When John Dunn, 66, of Norman, learned Oklahoma has a law that allows most seniors to keep their property taxes from going up, he immediately picked up the phone to call the Cleveland County Assessor’s Office.
Dunn read about the “Senior Valuation Freeze” in his AARP magazine. The tax relief was passed by a vote of the people in 1996, and widened through a state question in 2004, but it’s not widely publicized. Property owners just have to know that after they turn 65, the taxable values of their homes can be locked in, if their annual gross household incomes are under certain amounts.
Eligible seniors must file a one-time application with their respective county assessor offices between Jan. 1 and March 15.
Dunn, who turned 65 in February of last year, missed the application deadline last year and again this year.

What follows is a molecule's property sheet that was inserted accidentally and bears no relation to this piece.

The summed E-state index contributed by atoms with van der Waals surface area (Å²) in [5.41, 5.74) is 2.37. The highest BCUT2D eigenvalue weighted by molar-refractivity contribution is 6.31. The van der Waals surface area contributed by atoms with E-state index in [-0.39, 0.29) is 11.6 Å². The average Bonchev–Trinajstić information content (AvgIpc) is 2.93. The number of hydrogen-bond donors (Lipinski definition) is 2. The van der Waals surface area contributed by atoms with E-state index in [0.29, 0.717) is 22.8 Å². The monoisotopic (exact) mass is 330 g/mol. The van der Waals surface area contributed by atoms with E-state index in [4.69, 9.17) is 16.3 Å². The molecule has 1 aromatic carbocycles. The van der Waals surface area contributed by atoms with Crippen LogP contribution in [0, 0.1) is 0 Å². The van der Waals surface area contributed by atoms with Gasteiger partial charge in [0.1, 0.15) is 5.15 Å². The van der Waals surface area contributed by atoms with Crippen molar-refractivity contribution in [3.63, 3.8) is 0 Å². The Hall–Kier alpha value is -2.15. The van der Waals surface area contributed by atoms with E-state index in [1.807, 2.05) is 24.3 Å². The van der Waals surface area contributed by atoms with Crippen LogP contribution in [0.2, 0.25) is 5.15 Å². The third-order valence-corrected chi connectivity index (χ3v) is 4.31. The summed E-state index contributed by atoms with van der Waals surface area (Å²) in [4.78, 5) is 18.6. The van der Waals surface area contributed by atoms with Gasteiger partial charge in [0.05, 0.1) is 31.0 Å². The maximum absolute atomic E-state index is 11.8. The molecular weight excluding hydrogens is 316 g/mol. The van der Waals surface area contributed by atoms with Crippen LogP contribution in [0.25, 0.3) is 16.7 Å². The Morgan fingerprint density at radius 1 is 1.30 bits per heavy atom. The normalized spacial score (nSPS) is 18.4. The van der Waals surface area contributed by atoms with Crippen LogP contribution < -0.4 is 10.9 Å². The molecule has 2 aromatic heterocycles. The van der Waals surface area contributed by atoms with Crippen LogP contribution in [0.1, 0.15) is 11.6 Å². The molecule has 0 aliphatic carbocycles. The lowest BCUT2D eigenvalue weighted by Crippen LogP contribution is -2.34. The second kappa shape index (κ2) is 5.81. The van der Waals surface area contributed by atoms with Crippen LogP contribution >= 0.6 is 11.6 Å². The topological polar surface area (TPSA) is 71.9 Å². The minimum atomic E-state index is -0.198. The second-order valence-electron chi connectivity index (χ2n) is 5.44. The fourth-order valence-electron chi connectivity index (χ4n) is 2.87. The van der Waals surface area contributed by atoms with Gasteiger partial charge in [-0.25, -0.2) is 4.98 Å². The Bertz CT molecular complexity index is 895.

“I called the end of March this year, after I read about the freeze, and was told to call back in January 2015,” Dunn said. “I was really upset with the window only being open for a short time, and that (fact) not being in the open,” he said. “So, you miss that year and they get all they can again.”
Dunn said he’s really ready for his freeze to take effect. He’s been retired for three years, he said, and has owned his property— a modular home on an acreage in east Norman—for 27 years. Its current market value is $153,087 and taxable value, $150,184. His 2013 property taxes were $436, he said.
According to the Oklahoma Tax Commission website, property owners 65 and older are eligible for property valuation freezes if their annual gross household incomes fall beneath yearly amounts set by the U.S. Department of Housing and Urban Development for their respective counties.
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